Finch’s feisty Caroline may display plenty of teen girl bravado, but the actress digs deep into her character’s hopes and fears, and what a joy it is to see her falling under her costar’s spell, even as we find ourselves equally taken by the dynamic, charismatic Hancock’s hard-to-resist Anthony, who like Caroline is more than what originally meets the eye. Much more.

Caroline and Anthony may be taking American Lit together, but with Finch and Hancock playing them, there is Chemistry on the Fountain stage.

I-and-You_5 In addition to I And You’s outstanding scenic/properties design, the production is blessed with world-class lighting by designer extraordinaire Jeremy Pivnick and a pair of just-right costumes by Jocelyn Hublau Parker. As for John Zalewski’s sound, the master designer’s latest gives us Coltrane, Lewis, and a host of sounds you’d expect to hear from Caroline’s bedroom.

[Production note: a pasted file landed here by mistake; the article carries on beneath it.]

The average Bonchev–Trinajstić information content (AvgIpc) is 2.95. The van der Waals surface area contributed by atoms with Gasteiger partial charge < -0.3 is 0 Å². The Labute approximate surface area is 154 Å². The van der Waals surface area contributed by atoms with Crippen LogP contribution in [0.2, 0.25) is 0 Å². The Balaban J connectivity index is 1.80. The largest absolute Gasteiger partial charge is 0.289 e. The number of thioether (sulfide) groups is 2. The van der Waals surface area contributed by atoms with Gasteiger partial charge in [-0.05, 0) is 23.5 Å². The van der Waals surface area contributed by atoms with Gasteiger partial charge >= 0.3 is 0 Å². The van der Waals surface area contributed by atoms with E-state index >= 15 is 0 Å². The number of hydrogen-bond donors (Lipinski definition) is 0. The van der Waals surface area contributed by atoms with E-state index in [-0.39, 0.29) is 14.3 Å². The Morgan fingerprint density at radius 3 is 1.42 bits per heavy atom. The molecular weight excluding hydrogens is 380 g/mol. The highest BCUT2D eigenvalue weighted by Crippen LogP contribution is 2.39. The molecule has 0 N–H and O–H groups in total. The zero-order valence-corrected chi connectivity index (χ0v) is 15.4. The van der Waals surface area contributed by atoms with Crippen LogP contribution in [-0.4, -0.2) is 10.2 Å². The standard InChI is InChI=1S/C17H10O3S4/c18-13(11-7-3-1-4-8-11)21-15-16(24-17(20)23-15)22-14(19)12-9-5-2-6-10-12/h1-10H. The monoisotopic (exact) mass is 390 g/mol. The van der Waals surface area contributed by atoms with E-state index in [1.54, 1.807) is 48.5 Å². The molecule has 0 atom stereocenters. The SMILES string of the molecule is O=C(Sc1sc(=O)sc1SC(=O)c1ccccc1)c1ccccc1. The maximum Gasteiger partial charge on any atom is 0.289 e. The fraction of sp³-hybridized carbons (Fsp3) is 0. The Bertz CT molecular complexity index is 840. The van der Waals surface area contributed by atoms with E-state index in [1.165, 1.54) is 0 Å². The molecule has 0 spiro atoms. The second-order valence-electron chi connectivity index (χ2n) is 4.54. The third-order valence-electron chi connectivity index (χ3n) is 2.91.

Josephine Austin is production stage manager. Scott Tuemey is technical director. I And You is produced by Stephen Sachs, Simon Levy, and Deborah Lawlor.

Even those who might not normally opt to spend an hour and a half with a pair of seventeen-year-olds are advised to put I And You at the top of their must-see list. I was so overwhelmed by its final minutes that I’m returning in a few weeks for the pure joy of re-experiencing them, along with the many delights that come before.

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The Fountain Theatre, 5060 Fountain Ave., Los Angeles.

–Steven Stanley
April 30, 2015
Photos: Ed Krieger